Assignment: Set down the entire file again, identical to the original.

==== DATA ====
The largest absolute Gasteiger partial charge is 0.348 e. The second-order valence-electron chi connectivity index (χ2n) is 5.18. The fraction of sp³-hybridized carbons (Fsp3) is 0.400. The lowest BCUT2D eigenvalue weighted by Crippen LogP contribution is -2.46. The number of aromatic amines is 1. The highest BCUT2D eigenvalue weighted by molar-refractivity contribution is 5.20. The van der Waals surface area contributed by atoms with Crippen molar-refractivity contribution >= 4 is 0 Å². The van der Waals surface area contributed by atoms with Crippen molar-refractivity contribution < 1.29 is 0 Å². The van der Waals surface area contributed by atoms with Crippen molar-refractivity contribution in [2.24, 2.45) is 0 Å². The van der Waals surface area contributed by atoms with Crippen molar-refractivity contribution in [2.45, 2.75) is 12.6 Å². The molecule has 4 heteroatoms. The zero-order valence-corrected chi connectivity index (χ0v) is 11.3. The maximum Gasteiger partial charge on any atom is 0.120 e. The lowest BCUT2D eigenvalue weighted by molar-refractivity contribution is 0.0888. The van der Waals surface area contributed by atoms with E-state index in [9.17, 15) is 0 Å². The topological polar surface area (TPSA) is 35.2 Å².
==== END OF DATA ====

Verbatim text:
The largest absolute Gasteiger partial charge is 0.348 e. The second-order valence-electron chi connectivity index (χ2n) is 5.18. The fraction of sp³-hybridized carbons (Fsp3) is 0.400. The lowest BCUT2D eigenvalue weighted by Crippen LogP contribution is -2.46. The number of aromatic amines is 1. The highest BCUT2D eigenvalue weighted by molar-refractivity contribution is 5.20. The van der Waals surface area contributed by atoms with Crippen molar-refractivity contribution >= 4 is 0 Å². The van der Waals surface area contributed by atoms with Crippen molar-refractivity contribution < 1.29 is 0 Å². The van der Waals surface area contributed by atoms with Crippen molar-refractivity contribution in [2.24, 2.45) is 0 Å². The van der Waals surface area contributed by atoms with Crippen molar-refractivity contribution in [2.45, 2.75) is 12.6 Å². The molecule has 4 heteroatoms. The zero-order valence-corrected chi connectivity index (χ0v) is 11.3. The maximum Gasteiger partial charge on any atom is 0.120 e. The lowest BCUT2D eigenvalue weighted by molar-refractivity contribution is 0.0888. The van der Waals surface area contributed by atoms with E-state index in [9.17, 15) is 0 Å². The topological polar surface area (TPSA) is 35.2 Å².